Falling short despite early petrolhead promise... | Jack Marshall's column
It’s a great source of pride for my petrolhead father that my first word - if we’re going to be somewhat liberal with the term - was ‘V8’.
At an age when my primary occupation was picking off unsuspecting targets with strafes of alphabetti spaghetti from my sniper’s nest of a high-chair, he would perch me in the garage as he fettled and fiddled away under the bonnet of whatever he’d bought during the latest burst of excitement for all things mechanical and loud.
This suited all parties. Young me got some fresh air and a helpful acoustic environment in which to perfect my squawks, my dad could indulge a hobby, and - save for the time when he forgot I was there and closed the garage door onto my head (no, he didn’t tell my mother; yes, the scar is still there) - it was good, clean fun.
From early, it was decreed that cars were to be my hobby, too.
I had more Hot Wheels than I could shake a spanner at and - given that pictures of my dad before I arrived were themed exclusively around cars, fishing, and perms - if there is a picture of me and my father before 2000 in which we are not near, in, or even on a car and in which he is not rocking the curls, I have yet to see it.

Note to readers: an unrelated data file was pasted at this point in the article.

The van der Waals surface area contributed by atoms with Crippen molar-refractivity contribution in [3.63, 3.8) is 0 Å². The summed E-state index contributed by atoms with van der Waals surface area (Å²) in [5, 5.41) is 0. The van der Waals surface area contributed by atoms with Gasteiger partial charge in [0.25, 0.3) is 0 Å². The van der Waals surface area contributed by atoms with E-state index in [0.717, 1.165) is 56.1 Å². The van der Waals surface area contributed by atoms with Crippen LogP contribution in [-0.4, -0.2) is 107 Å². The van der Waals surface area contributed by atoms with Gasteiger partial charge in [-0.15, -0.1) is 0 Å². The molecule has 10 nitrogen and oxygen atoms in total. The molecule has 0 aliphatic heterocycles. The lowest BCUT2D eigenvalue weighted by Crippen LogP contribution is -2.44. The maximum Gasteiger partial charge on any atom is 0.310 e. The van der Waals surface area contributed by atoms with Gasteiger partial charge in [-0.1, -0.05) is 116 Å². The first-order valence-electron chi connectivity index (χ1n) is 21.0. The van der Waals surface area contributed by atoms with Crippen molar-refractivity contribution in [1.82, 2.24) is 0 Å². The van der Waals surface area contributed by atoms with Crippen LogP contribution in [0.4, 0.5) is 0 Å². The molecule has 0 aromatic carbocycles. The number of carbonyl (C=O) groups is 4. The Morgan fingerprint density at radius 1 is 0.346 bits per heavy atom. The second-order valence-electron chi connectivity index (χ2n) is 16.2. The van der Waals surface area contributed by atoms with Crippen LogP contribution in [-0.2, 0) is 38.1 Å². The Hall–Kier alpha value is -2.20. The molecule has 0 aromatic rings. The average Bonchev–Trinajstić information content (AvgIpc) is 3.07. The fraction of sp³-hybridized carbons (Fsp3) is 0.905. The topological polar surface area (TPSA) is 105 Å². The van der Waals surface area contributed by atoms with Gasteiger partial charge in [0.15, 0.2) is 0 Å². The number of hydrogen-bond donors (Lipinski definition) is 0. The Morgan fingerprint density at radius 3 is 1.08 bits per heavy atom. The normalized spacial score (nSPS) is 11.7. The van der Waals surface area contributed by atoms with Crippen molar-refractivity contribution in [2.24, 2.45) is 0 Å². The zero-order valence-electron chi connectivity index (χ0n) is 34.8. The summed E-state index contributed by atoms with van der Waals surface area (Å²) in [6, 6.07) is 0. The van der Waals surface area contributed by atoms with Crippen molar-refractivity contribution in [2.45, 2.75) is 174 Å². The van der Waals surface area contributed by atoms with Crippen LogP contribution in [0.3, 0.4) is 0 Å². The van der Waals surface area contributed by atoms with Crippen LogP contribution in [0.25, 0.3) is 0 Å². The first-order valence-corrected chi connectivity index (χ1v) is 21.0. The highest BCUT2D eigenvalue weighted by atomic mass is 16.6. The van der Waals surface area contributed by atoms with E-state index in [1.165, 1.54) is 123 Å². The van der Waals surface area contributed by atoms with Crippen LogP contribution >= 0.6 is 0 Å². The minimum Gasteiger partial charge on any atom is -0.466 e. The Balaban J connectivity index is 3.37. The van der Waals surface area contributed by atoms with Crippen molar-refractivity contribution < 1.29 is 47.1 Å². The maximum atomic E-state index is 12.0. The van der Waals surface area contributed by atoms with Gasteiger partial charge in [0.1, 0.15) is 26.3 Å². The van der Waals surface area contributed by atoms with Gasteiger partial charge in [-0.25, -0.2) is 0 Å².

As for fishing, I can only suspect that, even as a toddler, I wisely decided such a pursuit was far too dull to constitute an activity which we could realistically enjoy together, a precedent which still stands to this day.
And now to burst the bubble: grown-up me has no interest in cars.
Sure, I can appreciate why a Ferrari is better than a Ford (it’s red and it’s faster, duh) but, beyond that, I struggle to muster enthusiasm for an interest my dad spent so long sowing the seeds for, hoping they’d bloom into a passion over which we could bond for decades.
In fact, it’s highly likely that any car-based conversation we had when I was still in nappies involved a similar - if not superior - level of comprehension on my part as it does now that I’m a semi-functioning 27-year-old adult with a driving license.
Luckily, he also has four other children.
My sisters share my locomotive apathy, but my two brothers show more promise. One loves the mechanical side of cars, the nerdy nuts and bolts, the fettling and the fiddling world of engines. The other loves the vibe of cars, the classic models, and the art of motoring. Together, they just about slake my dad’s man-mind thirst for all things cars.
But, at the end of the day, my first word was ‘V8’, and nothing either of my brothers do will ever be as cool as that.